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Knight's Mechanical Encyclopedia (ed. Knight) 69 69 Browse Search
Joseph T. Derry , A. M. , Author of School History of the United States; Story of the Confederate War, etc., Confederate Military History, a library of Confederate States Military History: Volume 6, Georgia (ed. Clement Anselm Evans) 68 68 Browse Search
Thomas Wentworth Higginson, Harvard Memorial Biographies 62 62 Browse Search
Col. O. M. Roberts, Confederate Military History, a library of Confederate States Military History: Volume 12.1, Alabama (ed. Clement Anselm Evans) 59 59 Browse Search
The Photographic History of The Civil War: in ten volumes, Thousands of Scenes Photographed 1861-65, with Text by many Special Authorities, Volume 10: The Armies and the Leaders. (ed. Francis Trevelyan Miller) 58 58 Browse Search
Benson J. Lossing, Pictorial Field Book of the Civil War. Volume 2. 58 58 Browse Search
Frederick H. Dyer, Compendium of the War of the Rebellion: Regimental Histories 53 53 Browse Search
Southern Historical Society Papers, Volume 28. (ed. Reverend J. William Jones) 50 50 Browse Search
Southern Historical Society Papers, Volume 35. (ed. Reverend J. William Jones) 48 48 Browse Search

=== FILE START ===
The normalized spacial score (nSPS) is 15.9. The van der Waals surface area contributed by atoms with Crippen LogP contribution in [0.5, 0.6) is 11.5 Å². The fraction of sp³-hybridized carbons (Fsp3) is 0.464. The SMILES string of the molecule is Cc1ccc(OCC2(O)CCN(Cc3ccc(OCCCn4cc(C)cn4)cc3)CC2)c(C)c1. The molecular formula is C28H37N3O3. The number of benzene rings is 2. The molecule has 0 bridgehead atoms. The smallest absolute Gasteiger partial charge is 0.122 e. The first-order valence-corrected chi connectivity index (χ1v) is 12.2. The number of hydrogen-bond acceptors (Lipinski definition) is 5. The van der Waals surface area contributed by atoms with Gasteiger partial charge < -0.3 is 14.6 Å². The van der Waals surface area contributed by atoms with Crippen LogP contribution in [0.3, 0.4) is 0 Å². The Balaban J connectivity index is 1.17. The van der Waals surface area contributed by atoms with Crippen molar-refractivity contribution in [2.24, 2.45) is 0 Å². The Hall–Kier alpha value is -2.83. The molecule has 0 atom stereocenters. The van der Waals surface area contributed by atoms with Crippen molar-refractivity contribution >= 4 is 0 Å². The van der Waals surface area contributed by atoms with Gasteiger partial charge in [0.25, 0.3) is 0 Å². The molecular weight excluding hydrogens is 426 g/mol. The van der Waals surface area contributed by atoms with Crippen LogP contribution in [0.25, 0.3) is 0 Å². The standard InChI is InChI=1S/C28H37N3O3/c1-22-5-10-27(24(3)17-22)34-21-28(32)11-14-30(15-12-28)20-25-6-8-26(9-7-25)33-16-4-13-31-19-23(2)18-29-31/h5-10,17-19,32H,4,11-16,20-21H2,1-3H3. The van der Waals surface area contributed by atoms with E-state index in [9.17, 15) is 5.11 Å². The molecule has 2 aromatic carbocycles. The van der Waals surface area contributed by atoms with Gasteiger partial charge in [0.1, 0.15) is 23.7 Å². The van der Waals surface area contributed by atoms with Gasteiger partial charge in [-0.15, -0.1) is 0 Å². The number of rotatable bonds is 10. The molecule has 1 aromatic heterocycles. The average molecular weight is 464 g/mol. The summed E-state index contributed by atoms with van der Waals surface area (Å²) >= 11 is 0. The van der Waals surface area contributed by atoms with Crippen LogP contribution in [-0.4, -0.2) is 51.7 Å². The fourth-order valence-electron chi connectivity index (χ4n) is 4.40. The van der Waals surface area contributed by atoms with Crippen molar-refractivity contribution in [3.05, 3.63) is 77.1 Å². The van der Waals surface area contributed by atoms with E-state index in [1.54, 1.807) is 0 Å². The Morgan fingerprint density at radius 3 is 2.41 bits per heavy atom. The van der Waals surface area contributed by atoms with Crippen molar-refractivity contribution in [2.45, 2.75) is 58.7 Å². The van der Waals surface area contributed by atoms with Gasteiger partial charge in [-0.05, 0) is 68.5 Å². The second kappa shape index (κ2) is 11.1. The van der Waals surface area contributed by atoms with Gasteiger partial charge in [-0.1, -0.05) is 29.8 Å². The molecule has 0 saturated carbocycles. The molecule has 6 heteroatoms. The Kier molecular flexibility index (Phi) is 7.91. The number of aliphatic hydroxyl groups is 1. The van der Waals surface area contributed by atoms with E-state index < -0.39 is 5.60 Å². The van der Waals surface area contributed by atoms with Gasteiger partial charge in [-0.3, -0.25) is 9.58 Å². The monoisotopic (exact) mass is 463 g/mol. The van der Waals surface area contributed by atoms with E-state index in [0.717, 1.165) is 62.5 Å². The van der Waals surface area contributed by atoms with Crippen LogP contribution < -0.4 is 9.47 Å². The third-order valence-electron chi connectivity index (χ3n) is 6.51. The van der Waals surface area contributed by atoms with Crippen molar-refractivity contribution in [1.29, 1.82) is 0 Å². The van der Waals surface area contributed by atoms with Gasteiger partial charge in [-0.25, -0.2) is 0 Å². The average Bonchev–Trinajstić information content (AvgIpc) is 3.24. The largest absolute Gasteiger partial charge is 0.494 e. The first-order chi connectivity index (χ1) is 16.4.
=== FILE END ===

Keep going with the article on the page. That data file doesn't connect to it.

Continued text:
Horace Greeley, The American Conflict: A History of the Great Rebellion in the United States of America, 1860-65: its Causes, Incidents, and Results: Intended to exhibit especially its moral and political phases with the drift and progress of American opinion respecting human slavery from 1776 to the close of the War for the Union. Volume II. 48 48 Browse Search
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Browsing named entities in Harper's Encyclopedia of United States History (ed. Benson Lossing). You can also browse the collection for 1862 AD or search for 1862 AD in all documents.

Your search returned 467 results in 431 document sections:

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Harper's Encyclopedia of United States History (ed. Benson Lossing), Ammen, Daniel, 1820-1898 (search)
Ammen, Daniel, 1820-1898 Naval officer; born in Brown county, O., May 15, 1820; entered the navy as a midshipman in 1836. In 1861-62 he commanded the gunboat Seneca in the South Atlantic blockading fleet. His bravery was conspicuous in the battle of Port Royal, Nov. 7, 1861. Later, under Dupont's command, he took part in all the operations on the coasts of Georgia and. Florida. In the engagements with Fort McAllister, March 3, 1863, and with Fort Sumter, April 7, 1863, he commanded the monitor Patapsco. In the attacks on Fort Fisher, in December, 1864, and January, 1865, he commanded the Mohican. He was promoted to rear-admiral in 1877, and was retired June 4, 1878. Afterwards he was a member of the board to locate the new Naval Observatory, and a representative of the United States at the Interoceanic Ship Canal Congress in Paris. He designed a cask balsa to facilitate the landing of troops and field artillery; a life-raft for steamers; and the steel ram Katahdin. His pu
Harper's Encyclopedia of United States History (ed. Benson Lossing), Andrew, John Albion, 1818-1867 (search)